Many women will start labour naturally. Some women may need a little help. The process of "induction" is starting contractions before they occur on their own. Your doctor will discuss with you the reason for your induction.

You may be asked to come to the Birthing Centre the day or evening before your induction, depending on the condition of your cervix. Your cervix is checked by vaginal exam. At this time, you may be started on a prostaglandin or have a foley catheter used to prepare your cervix.

Your health care provider will discuss these methods with you. After the procedure is done, you will stay in the assessment area for one to two hours of monitoring and then the doctor will decide if you can go home.

If you go home, your nurse will provide you with information about when to return to hospital. If labour begins after you go home, you should come back to the Birthing Centre for reassessment. If your labour does not start at home, you will be called about a time to come back to begin your induction. Please eat light meals and drink lots of fluids before your induction.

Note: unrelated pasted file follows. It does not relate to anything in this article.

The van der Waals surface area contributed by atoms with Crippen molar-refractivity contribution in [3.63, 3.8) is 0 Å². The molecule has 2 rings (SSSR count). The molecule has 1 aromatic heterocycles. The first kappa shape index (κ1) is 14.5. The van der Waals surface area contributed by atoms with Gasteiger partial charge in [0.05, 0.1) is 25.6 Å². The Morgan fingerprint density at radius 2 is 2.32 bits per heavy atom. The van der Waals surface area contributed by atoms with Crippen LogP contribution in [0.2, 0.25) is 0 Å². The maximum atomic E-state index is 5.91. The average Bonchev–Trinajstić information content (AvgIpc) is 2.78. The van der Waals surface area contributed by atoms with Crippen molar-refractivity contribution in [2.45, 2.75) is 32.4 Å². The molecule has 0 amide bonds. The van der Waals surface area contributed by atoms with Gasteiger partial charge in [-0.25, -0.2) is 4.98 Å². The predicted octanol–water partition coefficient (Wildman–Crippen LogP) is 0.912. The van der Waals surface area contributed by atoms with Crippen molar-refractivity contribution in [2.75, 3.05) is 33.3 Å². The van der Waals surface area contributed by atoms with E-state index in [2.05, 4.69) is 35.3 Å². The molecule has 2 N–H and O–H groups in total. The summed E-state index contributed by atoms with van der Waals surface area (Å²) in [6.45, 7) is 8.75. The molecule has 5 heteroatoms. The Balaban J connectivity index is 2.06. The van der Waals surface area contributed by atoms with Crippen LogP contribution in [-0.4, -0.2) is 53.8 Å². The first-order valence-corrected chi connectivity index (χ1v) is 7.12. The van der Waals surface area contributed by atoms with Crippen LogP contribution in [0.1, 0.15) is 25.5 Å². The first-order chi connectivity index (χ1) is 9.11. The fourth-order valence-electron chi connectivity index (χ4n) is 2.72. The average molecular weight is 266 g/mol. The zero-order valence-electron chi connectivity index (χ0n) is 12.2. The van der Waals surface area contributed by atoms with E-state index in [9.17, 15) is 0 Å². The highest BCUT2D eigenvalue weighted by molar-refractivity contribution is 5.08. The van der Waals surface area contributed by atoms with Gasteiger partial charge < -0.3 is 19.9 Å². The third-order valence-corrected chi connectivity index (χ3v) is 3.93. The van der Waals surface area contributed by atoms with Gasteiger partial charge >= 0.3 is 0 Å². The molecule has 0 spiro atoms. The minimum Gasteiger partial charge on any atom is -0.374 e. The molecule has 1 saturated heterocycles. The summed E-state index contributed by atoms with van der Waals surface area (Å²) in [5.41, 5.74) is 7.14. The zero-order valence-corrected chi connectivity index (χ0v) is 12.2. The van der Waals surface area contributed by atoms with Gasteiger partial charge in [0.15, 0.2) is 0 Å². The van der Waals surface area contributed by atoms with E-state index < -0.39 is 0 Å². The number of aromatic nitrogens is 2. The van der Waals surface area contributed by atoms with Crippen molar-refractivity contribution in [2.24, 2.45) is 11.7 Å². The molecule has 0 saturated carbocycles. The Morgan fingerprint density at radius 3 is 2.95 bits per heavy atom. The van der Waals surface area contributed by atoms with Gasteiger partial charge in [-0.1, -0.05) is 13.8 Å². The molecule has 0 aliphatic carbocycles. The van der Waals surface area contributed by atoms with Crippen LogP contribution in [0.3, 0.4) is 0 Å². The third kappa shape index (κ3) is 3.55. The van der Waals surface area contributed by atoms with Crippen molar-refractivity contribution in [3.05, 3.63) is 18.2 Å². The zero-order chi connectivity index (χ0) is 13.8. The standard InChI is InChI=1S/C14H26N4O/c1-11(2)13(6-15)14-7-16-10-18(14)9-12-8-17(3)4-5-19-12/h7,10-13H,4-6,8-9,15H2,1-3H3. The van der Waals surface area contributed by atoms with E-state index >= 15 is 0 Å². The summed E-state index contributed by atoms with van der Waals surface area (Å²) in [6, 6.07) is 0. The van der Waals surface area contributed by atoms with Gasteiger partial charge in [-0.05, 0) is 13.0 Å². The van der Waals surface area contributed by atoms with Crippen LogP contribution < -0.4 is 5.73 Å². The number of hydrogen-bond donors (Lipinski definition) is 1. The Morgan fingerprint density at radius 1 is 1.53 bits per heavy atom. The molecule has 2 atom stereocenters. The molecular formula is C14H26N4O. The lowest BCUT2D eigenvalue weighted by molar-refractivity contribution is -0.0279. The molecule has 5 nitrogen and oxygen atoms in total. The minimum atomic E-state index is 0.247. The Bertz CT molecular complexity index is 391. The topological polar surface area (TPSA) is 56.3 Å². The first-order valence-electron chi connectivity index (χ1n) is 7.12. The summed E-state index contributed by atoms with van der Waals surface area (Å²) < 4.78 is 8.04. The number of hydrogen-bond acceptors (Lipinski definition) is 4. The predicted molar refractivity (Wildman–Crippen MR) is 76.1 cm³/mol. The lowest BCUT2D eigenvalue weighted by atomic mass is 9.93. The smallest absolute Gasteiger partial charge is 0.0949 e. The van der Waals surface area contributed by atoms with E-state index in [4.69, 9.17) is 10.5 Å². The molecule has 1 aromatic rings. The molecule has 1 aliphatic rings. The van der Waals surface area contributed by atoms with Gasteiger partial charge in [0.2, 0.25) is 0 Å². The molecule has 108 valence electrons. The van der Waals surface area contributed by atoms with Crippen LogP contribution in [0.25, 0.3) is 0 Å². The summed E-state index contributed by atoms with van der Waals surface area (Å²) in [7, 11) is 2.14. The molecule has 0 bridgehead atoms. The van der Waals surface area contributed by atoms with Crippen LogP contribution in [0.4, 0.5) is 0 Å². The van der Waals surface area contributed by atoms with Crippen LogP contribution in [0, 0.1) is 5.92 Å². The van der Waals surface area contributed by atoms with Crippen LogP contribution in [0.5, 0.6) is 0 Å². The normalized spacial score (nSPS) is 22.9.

Please understand that we cannot give you an exact appointment time because we do not know how many women will arrive in labour at any time of day. You may receive a call from 6:30 am onward and into the evening. If you have to wait, it may be difficult for you and your family. We will make every effort to bring you in for your induction as soon as possible.

Once you are back in the hospital, the breaking of your "water" (breaking the sac of amniotic fluid around your baby), or use of prostaglandin, or oxytocin (these are synthetic hormones, like your natural hormones) may start your labour. After this procedure, or if this medication is started, you will likely stay at the hospital until you have your baby.

Ask your doctor or midwife for more information or see our LHSC patient handout on induction. Click here: Your Labour is Going to be Induced